Matched MeSH terms: Larva
  18. Takaoka H, Srisuka W, Maleewong W, Saeung A
    Acta Trop, 2018 Feb;178:281-289.
    PMID: 29217382 DOI: 10.1016/j.actatropica.2017.12.009
    A faunistic survey of black flies in Shan State, central Myanmar, was carried out in 2013. A total of 16 species were collected, of which 13 species are newly recorded from Myanmar. Among 13 newly recorded species, S. (S.) chiangmaiense Takaoka & Suzuki varied in the number of pupal gill filaments from eight to 10. This survey increases the number of species of black flies from Myanmar from 8 to 23. They are classified in five subgenera of the genus Simulium: one in Asiosimulium, seven in Gomphostilbia, one in Montisimulium, two in Nevermannia and 12 in Simulium.
    Matched MeSH terms: Larva/classification
  19. Takaoka H, Srisuka W, Low VL, Saeung A
    Acta Trop, 2017 Dec;176:373-379.
    PMID: 28919444 DOI: 10.1016/j.actatropica.2017.09.006
    A new species of black fly, Simulium (Gomphostilbia) isanense, is described based on females, males, pupae and mature larvae from Thailand. This new species is placed in the Simulium epistum species-group of the subgenus Gomphostilbia Enderlein. It is characterized by the pupal gill with eight filaments arranged as 3+3+2 from dorsal to ventral, of which an inner filament of the ventral pair is slightly longer than its counter filament. Taxonomic notes are provided to distinguish this new species from S. (G.) angulistylum Takaoka & Davies from Peninsular Malaysia, and three other related species. The difference between this new species and S. (G.) angulistylum is supported by genetic distances using the mitochondrial COI gene.
    Matched MeSH terms: Larva/anatomy & histology
  20. Takaoka H, Srisuka W, Van Lun Low, Saeung A
    Acta Trop, 2018 Jun;182:271-284.
    PMID: 29551392 DOI: 10.1016/j.actatropica.2018.03.019
    Five new species of black flies, Simulium (Gomphostilbia) chiangraiense, S. (G.) huaikaeoense, S. (G.) khaokhoense, S. (G.) maeklangense, and S. (G.) pamiangense, are described based on adults, pupae and mature larvae from Thailand. These five species are similar to one another and are placed in the S. decuplum subgroup of the S. batoense species-group by having the male fore coxae darkened, ventral plate flat and transverse; pupal gill with 10 short filaments; and larval postgenal cleft deep approaching or reaching the posterior margin of the hypostoma. Simulium (G.) chiangraiense sp. nov. and S. (G.) pamiangense sp. nov. differ from the three other new species by the much longer pupal gill filaments and darkened dorsal surface of abdominal segments 1 and 2. Taxonomic notes are provided to distinguish these five new species from five other related species. The phylogenetic positions of these new species in the S. decuplum subgroup are presented based on the mitochondrial COI gene. Simulium (G.) pamiangense sp. nov. and S. (G.) huaikaeoense sp. nov. are highly similar to each other genetically, showing a sister relationship, though they are clearly different morphologically. On the contrary, S. (G.) khaokhoense sp. nov. is distantly positioned from S. (G.) huaikaeoense nov., though it is almost indistinguishable morphologically from the latter.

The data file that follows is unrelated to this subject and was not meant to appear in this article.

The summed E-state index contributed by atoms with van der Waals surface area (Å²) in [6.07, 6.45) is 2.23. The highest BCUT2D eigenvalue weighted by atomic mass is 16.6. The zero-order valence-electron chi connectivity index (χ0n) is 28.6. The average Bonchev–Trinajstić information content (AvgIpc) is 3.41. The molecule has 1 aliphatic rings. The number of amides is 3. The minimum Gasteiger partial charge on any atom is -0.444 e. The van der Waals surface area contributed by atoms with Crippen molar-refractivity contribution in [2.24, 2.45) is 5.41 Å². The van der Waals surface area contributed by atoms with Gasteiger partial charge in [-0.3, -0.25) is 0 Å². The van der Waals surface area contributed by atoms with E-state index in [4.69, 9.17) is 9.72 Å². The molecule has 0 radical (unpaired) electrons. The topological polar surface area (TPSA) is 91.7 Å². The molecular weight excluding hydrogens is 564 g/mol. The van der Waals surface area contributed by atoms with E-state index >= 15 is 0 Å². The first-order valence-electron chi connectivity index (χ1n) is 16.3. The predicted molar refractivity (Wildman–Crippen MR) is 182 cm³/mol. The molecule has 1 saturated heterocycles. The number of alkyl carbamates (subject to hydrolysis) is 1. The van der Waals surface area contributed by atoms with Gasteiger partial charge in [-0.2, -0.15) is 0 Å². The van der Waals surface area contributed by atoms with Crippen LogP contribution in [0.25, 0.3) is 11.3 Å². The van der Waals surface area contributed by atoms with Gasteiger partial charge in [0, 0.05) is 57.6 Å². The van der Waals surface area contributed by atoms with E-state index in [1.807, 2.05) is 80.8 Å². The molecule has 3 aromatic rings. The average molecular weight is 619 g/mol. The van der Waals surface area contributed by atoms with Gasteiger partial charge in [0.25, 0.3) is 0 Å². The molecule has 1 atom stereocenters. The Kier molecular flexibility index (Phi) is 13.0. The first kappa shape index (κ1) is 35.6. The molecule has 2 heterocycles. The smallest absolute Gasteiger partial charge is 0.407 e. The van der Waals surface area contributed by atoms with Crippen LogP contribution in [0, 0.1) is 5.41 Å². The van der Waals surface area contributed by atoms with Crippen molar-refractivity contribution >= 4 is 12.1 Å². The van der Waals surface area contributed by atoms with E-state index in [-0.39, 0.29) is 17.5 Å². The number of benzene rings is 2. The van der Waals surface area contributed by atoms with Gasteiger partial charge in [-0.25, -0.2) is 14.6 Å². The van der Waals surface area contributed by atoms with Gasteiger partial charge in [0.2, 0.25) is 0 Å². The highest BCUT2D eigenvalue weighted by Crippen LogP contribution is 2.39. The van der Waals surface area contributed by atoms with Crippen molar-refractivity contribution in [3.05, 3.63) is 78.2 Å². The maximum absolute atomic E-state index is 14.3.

Matched MeSH terms: Larva/genetics